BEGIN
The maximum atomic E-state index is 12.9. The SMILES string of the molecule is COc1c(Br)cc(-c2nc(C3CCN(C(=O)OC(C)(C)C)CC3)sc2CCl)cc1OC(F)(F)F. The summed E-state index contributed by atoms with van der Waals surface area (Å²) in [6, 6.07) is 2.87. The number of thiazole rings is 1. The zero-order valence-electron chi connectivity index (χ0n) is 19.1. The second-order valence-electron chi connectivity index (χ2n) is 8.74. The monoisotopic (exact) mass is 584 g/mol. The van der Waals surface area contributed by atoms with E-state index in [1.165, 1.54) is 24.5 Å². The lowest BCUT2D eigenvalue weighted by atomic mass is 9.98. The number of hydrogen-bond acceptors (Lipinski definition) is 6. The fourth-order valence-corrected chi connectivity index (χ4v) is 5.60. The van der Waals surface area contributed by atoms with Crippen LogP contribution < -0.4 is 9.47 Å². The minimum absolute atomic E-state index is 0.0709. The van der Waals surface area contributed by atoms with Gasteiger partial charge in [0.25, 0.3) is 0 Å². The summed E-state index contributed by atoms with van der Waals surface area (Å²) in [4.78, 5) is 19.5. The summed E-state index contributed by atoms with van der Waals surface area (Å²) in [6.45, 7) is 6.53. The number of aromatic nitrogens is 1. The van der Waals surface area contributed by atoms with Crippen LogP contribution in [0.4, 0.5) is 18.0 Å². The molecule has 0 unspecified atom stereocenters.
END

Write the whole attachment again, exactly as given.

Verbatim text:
The maximum atomic E-state index is 12.9. The SMILES string of the molecule is COc1c(Br)cc(-c2nc(C3CCN(C(=O)OC(C)(C)C)CC3)sc2CCl)cc1OC(F)(F)F. The summed E-state index contributed by atoms with van der Waals surface area (Å²) in [6, 6.07) is 2.87. The number of thiazole rings is 1. The zero-order valence-electron chi connectivity index (χ0n) is 19.1. The second-order valence-electron chi connectivity index (χ2n) is 8.74. The monoisotopic (exact) mass is 584 g/mol. The van der Waals surface area contributed by atoms with E-state index in [1.165, 1.54) is 24.5 Å². The lowest BCUT2D eigenvalue weighted by atomic mass is 9.98. The number of hydrogen-bond acceptors (Lipinski definition) is 6. The fourth-order valence-corrected chi connectivity index (χ4v) is 5.60. The van der Waals surface area contributed by atoms with Crippen LogP contribution < -0.4 is 9.47 Å². The minimum absolute atomic E-state index is 0.0709. The van der Waals surface area contributed by atoms with Gasteiger partial charge in [0.25, 0.3) is 0 Å². The summed E-state index contributed by atoms with van der Waals surface area (Å²) in [4.78, 5) is 19.5. The summed E-state index contributed by atoms with van der Waals surface area (Å²) in [6.45, 7) is 6.53. The number of aromatic nitrogens is 1. The van der Waals surface area contributed by atoms with Crippen LogP contribution in [0.4, 0.5) is 18.0 Å². The molecule has 0 unspecified atom stereocenters.